Sunday, January 14, 2007

Epilepsy and its symptoms

Epileptic is the medical term used to denote people who have any one of a number of disorders characterized by seizures. But not everyone who has seizures has epilepsy, because other conditions can result in seizures. Head trauma, high fevers, high or low blood sugar, electrolyte abnormalities (like low blood salt), and drugs and alcohol all can cause people to have seizures. In those folks, the existence of a precipitating factor usually means that by treating the underlying cause, you do away with the seizures.

However, in many cases, epilepsy refers to seizure disorders not precipitated by an identifiable cause. The types of seizures vary from person to person, but the most common is the grand mal seizure, which causes the person to lose consciousness, fall to the floor and experience a stiffening of the body, followed by "jerking" movements of arms and legs.

It usually lasts from one to two minutes. After this, he will be difficult to arouse from what appears to be a deep sleep.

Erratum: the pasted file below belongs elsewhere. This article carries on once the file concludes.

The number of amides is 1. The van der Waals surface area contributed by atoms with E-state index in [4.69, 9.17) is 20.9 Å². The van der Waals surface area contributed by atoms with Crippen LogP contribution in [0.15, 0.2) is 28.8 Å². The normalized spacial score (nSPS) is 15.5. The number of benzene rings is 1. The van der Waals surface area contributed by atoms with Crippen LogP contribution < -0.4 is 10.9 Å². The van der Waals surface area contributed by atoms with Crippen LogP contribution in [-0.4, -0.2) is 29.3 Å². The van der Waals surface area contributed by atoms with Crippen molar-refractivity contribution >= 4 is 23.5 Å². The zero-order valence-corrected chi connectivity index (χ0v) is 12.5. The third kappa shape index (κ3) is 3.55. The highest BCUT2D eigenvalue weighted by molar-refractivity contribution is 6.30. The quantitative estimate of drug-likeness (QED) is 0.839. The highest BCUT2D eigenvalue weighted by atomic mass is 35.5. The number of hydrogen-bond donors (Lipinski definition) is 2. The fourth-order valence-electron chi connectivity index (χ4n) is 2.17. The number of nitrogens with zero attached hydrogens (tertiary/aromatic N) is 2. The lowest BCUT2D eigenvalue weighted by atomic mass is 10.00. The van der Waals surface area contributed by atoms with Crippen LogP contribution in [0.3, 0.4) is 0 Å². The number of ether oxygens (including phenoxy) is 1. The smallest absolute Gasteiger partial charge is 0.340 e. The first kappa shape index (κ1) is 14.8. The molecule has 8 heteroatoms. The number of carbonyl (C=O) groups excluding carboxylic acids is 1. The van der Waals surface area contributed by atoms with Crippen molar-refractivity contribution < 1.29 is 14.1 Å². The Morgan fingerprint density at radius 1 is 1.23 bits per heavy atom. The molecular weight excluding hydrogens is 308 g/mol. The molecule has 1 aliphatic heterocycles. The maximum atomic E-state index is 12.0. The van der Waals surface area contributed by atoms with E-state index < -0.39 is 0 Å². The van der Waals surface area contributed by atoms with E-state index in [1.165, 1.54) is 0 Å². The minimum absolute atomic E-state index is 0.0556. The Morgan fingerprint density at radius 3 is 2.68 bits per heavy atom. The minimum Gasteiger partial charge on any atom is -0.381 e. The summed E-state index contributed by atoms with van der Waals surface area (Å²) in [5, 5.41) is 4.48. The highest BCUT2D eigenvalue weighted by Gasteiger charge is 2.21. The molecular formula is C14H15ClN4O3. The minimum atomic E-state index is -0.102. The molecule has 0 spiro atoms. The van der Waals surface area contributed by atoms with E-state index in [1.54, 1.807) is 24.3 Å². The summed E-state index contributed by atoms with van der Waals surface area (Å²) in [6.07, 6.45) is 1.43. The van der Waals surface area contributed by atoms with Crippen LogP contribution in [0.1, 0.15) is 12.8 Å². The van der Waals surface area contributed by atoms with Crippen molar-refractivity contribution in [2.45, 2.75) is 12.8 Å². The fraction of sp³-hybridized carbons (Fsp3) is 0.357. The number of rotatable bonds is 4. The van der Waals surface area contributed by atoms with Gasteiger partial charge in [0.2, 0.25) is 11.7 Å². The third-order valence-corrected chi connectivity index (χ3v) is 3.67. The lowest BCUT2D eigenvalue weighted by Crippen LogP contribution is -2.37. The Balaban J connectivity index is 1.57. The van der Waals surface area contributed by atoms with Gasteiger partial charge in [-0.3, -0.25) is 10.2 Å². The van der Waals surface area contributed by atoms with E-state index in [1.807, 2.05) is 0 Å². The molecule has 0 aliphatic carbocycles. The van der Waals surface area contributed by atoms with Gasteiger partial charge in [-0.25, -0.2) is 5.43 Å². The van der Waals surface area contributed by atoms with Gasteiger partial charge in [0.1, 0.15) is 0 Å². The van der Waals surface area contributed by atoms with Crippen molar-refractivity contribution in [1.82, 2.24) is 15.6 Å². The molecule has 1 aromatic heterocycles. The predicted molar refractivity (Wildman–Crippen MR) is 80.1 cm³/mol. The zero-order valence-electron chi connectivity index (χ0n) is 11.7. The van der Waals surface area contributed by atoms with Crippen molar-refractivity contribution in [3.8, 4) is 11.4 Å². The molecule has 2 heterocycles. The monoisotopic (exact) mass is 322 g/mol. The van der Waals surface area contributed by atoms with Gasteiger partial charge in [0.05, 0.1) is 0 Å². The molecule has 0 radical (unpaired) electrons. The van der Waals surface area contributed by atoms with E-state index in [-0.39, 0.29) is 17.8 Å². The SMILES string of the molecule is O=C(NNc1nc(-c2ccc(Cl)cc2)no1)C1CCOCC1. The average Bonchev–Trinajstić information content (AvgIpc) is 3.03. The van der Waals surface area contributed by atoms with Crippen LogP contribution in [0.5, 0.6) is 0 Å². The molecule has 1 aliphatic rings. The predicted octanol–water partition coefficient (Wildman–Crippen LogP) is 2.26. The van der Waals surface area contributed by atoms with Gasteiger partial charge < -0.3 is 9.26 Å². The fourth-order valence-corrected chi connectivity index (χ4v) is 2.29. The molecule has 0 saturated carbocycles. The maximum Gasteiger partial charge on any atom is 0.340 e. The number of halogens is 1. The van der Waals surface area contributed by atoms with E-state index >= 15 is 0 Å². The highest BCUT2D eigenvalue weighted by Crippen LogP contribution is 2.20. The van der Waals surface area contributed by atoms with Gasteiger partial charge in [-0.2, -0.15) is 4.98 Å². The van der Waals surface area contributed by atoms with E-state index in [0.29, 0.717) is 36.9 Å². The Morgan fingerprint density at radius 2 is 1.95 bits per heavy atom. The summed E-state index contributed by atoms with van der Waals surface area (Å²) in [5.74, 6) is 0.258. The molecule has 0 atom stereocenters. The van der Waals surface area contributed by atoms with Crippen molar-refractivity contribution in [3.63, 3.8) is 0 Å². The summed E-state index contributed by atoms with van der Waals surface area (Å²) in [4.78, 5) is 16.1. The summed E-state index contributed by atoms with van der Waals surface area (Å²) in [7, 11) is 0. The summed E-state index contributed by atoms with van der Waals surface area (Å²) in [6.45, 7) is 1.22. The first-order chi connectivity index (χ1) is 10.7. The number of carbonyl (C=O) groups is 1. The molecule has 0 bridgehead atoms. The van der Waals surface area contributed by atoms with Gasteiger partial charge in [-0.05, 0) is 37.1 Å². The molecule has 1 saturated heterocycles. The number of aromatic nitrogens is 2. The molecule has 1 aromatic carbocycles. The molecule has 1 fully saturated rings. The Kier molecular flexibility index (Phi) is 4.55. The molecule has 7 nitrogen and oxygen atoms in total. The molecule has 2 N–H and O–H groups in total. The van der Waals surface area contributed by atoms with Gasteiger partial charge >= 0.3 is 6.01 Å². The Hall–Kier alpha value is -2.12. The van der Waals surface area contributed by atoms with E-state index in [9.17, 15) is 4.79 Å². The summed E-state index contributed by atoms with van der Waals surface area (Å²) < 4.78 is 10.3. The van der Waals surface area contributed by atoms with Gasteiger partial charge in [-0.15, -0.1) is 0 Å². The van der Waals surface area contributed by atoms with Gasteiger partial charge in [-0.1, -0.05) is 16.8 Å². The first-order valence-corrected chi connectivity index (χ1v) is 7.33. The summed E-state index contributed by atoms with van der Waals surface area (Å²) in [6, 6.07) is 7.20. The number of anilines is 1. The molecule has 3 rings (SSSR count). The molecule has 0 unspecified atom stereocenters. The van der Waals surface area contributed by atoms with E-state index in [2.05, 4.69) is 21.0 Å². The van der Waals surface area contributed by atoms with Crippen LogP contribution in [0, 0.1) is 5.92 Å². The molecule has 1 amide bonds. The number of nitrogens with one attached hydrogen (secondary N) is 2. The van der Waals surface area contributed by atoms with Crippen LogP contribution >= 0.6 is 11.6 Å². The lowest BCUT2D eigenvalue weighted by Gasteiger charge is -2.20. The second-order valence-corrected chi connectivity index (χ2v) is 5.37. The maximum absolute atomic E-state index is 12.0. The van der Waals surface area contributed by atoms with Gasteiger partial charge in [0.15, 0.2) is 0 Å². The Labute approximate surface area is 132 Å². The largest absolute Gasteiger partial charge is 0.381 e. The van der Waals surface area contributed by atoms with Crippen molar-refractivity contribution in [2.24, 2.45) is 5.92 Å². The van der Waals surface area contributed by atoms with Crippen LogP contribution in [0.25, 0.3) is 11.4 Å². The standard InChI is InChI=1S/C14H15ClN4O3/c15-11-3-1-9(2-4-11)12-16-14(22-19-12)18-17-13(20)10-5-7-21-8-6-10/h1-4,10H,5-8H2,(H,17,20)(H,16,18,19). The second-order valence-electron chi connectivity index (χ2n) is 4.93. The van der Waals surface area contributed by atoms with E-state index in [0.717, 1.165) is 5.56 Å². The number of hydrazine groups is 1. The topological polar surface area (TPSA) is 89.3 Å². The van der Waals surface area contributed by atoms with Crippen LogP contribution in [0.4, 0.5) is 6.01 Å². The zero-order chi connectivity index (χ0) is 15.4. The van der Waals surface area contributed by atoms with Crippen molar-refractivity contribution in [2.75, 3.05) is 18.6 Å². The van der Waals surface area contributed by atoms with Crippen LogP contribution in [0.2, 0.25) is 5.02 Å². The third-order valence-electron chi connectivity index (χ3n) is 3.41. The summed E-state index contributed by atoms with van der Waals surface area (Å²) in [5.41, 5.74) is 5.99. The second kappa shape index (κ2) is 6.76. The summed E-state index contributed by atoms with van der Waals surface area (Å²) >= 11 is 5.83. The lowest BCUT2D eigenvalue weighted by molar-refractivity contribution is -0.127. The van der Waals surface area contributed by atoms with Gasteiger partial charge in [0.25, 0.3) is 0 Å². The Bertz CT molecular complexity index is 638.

Witnessing such a seizure can be frightening, because during the seizure, the person may lose bladder or bowel control or injure himself by biting his tongue. Although this is alarming, understand that most seizures are self-limited. This is why it's crucial to protect the person during the seizure and get appropriate help afterward.

For those diagnosed with epilepsy, someone around you should know you have the medical condition. That way, in the event of a seizure, people can respond calmly. It's not nearly as frightening when people know about the disorder.

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Epilepsy is a common, treatable condition that manifests itself with symptoms that can be startling. However, knowing what to do when a seizure occurs lowers everyone's anxiety level and ensures a better outcome for the person who has epilepsy.


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